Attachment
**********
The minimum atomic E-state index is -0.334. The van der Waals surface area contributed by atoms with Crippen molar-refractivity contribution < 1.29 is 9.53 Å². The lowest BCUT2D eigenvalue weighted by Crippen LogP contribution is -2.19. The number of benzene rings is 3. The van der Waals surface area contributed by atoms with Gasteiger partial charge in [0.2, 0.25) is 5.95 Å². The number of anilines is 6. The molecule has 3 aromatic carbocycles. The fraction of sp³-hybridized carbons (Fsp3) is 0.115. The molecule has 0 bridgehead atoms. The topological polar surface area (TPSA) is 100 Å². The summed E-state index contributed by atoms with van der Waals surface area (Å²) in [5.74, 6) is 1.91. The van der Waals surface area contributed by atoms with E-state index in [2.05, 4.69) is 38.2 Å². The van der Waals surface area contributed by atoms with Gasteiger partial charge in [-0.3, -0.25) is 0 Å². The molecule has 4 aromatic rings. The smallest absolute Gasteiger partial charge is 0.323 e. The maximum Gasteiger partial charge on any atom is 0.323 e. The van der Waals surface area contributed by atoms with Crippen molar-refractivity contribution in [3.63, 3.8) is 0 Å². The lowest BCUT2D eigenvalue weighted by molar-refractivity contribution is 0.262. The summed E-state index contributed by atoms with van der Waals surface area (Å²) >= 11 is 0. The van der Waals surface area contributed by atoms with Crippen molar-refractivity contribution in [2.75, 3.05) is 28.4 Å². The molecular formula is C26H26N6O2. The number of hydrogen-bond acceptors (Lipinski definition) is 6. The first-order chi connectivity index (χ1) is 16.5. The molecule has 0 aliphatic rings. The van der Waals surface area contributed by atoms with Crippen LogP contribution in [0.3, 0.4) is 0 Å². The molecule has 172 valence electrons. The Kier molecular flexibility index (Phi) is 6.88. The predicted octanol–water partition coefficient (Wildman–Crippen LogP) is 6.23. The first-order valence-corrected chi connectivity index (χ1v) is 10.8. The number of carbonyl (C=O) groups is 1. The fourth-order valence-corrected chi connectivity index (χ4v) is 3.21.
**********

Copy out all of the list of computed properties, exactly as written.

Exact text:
The minimum atomic E-state index is -0.334. The van der Waals surface area contributed by atoms with Crippen molar-refractivity contribution < 1.29 is 9.53 Å². The lowest BCUT2D eigenvalue weighted by Crippen LogP contribution is -2.19. The number of benzene rings is 3. The van der Waals surface area contributed by atoms with Gasteiger partial charge in [0.2, 0.25) is 5.95 Å². The number of anilines is 6. The molecule has 3 aromatic carbocycles. The fraction of sp³-hybridized carbons (Fsp3) is 0.115. The molecule has 0 bridgehead atoms. The topological polar surface area (TPSA) is 100 Å². The summed E-state index contributed by atoms with van der Waals surface area (Å²) in [5.74, 6) is 1.91. The van der Waals surface area contributed by atoms with E-state index in [2.05, 4.69) is 38.2 Å². The van der Waals surface area contributed by atoms with Gasteiger partial charge in [-0.3, -0.25) is 0 Å². The molecule has 4 aromatic rings. The smallest absolute Gasteiger partial charge is 0.323 e. The maximum Gasteiger partial charge on any atom is 0.323 e. The van der Waals surface area contributed by atoms with Crippen molar-refractivity contribution in [3.63, 3.8) is 0 Å². The lowest BCUT2D eigenvalue weighted by molar-refractivity contribution is 0.262. The summed E-state index contributed by atoms with van der Waals surface area (Å²) >= 11 is 0. The van der Waals surface area contributed by atoms with Crippen molar-refractivity contribution in [2.75, 3.05) is 28.4 Å². The molecular formula is C26H26N6O2. The number of hydrogen-bond acceptors (Lipinski definition) is 6. The first-order chi connectivity index (χ1) is 16.5. The molecule has 0 aliphatic rings. The van der Waals surface area contributed by atoms with Crippen LogP contribution in [0.3, 0.4) is 0 Å². The molecule has 172 valence electrons. The Kier molecular flexibility index (Phi) is 6.88. The predicted octanol–water partition coefficient (Wildman–Crippen LogP) is 6.23. The first-order valence-corrected chi connectivity index (χ1v) is 10.8. The number of carbonyl (C=O) groups is 1. The fourth-order valence-corrected chi connectivity index (χ4v) is 3.21.